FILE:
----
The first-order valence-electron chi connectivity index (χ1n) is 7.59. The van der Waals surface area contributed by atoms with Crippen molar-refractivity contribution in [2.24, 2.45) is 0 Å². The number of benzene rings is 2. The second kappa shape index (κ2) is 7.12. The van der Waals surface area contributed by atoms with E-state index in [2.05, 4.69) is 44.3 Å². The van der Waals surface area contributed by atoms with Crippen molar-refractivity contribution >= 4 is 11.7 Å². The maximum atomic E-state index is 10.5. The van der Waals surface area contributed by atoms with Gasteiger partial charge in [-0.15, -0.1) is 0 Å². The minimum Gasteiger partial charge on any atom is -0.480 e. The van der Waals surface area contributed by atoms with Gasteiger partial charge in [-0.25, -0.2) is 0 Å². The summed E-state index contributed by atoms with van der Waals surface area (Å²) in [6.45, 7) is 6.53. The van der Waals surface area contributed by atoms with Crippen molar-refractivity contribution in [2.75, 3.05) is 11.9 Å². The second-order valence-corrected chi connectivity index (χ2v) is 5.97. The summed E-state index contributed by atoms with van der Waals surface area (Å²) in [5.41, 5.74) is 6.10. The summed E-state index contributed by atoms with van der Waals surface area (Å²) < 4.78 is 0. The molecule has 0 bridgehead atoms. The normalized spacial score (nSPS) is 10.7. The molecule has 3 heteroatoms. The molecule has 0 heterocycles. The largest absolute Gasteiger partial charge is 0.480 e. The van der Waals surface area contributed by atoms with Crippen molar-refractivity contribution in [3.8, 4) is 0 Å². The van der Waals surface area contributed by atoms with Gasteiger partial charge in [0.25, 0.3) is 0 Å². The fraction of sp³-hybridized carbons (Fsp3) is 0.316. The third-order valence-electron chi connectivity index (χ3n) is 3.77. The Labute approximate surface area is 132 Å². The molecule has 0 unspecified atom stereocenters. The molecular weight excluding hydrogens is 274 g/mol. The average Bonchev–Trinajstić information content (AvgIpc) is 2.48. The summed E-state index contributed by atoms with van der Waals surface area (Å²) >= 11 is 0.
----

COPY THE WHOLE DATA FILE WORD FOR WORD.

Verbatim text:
The first-order valence-electron chi connectivity index (χ1n) is 7.59. The van der Waals surface area contributed by atoms with Crippen molar-refractivity contribution in [2.24, 2.45) is 0 Å². The number of benzene rings is 2. The second kappa shape index (κ2) is 7.12. The van der Waals surface area contributed by atoms with E-state index in [2.05, 4.69) is 44.3 Å². The van der Waals surface area contributed by atoms with Crippen molar-refractivity contribution >= 4 is 11.7 Å². The maximum atomic E-state index is 10.5. The van der Waals surface area contributed by atoms with Gasteiger partial charge in [-0.15, -0.1) is 0 Å². The minimum Gasteiger partial charge on any atom is -0.480 e. The van der Waals surface area contributed by atoms with Gasteiger partial charge in [-0.25, -0.2) is 0 Å². The summed E-state index contributed by atoms with van der Waals surface area (Å²) in [6.45, 7) is 6.53. The van der Waals surface area contributed by atoms with Crippen molar-refractivity contribution in [2.75, 3.05) is 11.9 Å². The second-order valence-corrected chi connectivity index (χ2v) is 5.97. The summed E-state index contributed by atoms with van der Waals surface area (Å²) in [5.41, 5.74) is 6.10. The summed E-state index contributed by atoms with van der Waals surface area (Å²) < 4.78 is 0. The molecule has 0 bridgehead atoms. The normalized spacial score (nSPS) is 10.7. The molecule has 3 heteroatoms. The molecule has 0 heterocycles. The largest absolute Gasteiger partial charge is 0.480 e. The van der Waals surface area contributed by atoms with Crippen molar-refractivity contribution in [3.8, 4) is 0 Å². The van der Waals surface area contributed by atoms with Gasteiger partial charge in [0.25, 0.3) is 0 Å². The fraction of sp³-hybridized carbons (Fsp3) is 0.316. The third-order valence-electron chi connectivity index (χ3n) is 3.77. The Labute approximate surface area is 132 Å². The molecule has 0 unspecified atom stereocenters. The molecular weight excluding hydrogens is 274 g/mol. The average Bonchev–Trinajstić information content (AvgIpc) is 2.48. The summed E-state index contributed by atoms with van der Waals surface area (Å²) >= 11 is 0.